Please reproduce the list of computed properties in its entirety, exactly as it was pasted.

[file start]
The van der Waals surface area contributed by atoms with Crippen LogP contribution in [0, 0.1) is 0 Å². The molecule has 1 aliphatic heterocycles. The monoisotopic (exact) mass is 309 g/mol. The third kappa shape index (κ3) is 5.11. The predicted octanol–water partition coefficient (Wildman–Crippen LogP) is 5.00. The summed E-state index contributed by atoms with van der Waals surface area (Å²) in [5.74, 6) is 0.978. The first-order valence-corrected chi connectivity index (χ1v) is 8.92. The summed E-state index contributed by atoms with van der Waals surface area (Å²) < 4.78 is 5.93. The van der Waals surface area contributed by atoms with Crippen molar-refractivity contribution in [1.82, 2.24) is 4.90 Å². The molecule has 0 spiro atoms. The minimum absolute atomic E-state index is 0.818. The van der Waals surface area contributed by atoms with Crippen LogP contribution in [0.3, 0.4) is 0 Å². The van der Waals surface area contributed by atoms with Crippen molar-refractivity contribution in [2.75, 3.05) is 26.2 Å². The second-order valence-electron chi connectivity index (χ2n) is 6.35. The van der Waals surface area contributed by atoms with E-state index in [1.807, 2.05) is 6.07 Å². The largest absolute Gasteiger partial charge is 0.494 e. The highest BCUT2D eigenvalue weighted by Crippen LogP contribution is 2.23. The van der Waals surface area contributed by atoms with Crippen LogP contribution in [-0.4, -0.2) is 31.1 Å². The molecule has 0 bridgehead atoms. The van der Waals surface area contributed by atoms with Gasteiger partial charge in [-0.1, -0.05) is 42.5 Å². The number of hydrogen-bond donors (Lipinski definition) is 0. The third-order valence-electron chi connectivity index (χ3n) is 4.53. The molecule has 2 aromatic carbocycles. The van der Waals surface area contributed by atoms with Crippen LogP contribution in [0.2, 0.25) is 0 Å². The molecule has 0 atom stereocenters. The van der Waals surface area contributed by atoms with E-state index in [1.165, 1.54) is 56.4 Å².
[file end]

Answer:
The van der Waals surface area contributed by atoms with Crippen LogP contribution in [0, 0.1) is 0 Å². The molecule has 1 aliphatic heterocycles. The monoisotopic (exact) mass is 309 g/mol. The third kappa shape index (κ3) is 5.11. The predicted octanol–water partition coefficient (Wildman–Crippen LogP) is 5.00. The summed E-state index contributed by atoms with van der Waals surface area (Å²) in [5.74, 6) is 0.978. The first-order valence-corrected chi connectivity index (χ1v) is 8.92. The summed E-state index contributed by atoms with van der Waals surface area (Å²) < 4.78 is 5.93. The van der Waals surface area contributed by atoms with Crippen molar-refractivity contribution in [1.82, 2.24) is 4.90 Å². The molecule has 0 spiro atoms. The minimum absolute atomic E-state index is 0.818. The van der Waals surface area contributed by atoms with Crippen LogP contribution in [0.3, 0.4) is 0 Å². The van der Waals surface area contributed by atoms with Crippen molar-refractivity contribution in [2.75, 3.05) is 26.2 Å². The second-order valence-electron chi connectivity index (χ2n) is 6.35. The van der Waals surface area contributed by atoms with E-state index in [1.807, 2.05) is 6.07 Å². The largest absolute Gasteiger partial charge is 0.494 e. The highest BCUT2D eigenvalue weighted by Crippen LogP contribution is 2.23. The van der Waals surface area contributed by atoms with Crippen LogP contribution in [-0.4, -0.2) is 31.1 Å². The molecule has 0 bridgehead atoms. The van der Waals surface area contributed by atoms with Gasteiger partial charge in [-0.1, -0.05) is 42.5 Å². The number of hydrogen-bond donors (Lipinski definition) is 0. The third-order valence-electron chi connectivity index (χ3n) is 4.53. The molecule has 2 aromatic carbocycles. The van der Waals surface area contributed by atoms with Crippen LogP contribution in [0.2, 0.25) is 0 Å². The molecule has 0 atom stereocenters. The van der Waals surface area contributed by atoms with E-state index in [1.165, 1.54) is 56.4 Å².